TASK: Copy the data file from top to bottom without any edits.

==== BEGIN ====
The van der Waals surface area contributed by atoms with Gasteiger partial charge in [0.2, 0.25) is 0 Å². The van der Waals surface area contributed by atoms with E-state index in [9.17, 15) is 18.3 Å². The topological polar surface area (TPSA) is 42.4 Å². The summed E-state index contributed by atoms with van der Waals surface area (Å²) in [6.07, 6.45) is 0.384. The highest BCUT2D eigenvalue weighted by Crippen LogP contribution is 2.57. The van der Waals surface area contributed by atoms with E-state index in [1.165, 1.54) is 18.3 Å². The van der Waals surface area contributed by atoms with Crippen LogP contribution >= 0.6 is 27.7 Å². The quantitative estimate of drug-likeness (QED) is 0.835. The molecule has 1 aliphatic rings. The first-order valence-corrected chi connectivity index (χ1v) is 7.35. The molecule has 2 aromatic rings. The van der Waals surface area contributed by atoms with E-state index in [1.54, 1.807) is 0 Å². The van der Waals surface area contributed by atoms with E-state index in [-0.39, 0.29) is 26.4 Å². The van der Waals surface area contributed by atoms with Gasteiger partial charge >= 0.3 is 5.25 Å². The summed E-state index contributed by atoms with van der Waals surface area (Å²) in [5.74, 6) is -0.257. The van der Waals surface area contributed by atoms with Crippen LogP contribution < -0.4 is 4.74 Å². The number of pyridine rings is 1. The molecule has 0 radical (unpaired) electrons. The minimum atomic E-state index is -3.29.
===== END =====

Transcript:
The van der Waals surface area contributed by atoms with Gasteiger partial charge in [0.2, 0.25) is 0 Å². The van der Waals surface area contributed by atoms with E-state index in [9.17, 15) is 18.3 Å². The topological polar surface area (TPSA) is 42.4 Å². The summed E-state index contributed by atoms with van der Waals surface area (Å²) in [6.07, 6.45) is 0.384. The highest BCUT2D eigenvalue weighted by Crippen LogP contribution is 2.57. The van der Waals surface area contributed by atoms with E-state index in [1.165, 1.54) is 18.3 Å². The van der Waals surface area contributed by atoms with Crippen LogP contribution >= 0.6 is 27.7 Å². The quantitative estimate of drug-likeness (QED) is 0.835. The molecule has 1 aliphatic rings. The first-order valence-corrected chi connectivity index (χ1v) is 7.35. The molecule has 2 aromatic rings. The van der Waals surface area contributed by atoms with E-state index in [1.54, 1.807) is 0 Å². The van der Waals surface area contributed by atoms with E-state index in [-0.39, 0.29) is 26.4 Å². The van der Waals surface area contributed by atoms with Gasteiger partial charge >= 0.3 is 5.25 Å². The summed E-state index contributed by atoms with van der Waals surface area (Å²) in [5.74, 6) is -0.257. The van der Waals surface area contributed by atoms with Crippen LogP contribution < -0.4 is 4.74 Å². The number of pyridine rings is 1. The molecule has 0 radical (unpaired) electrons. The minimum atomic E-state index is -3.29.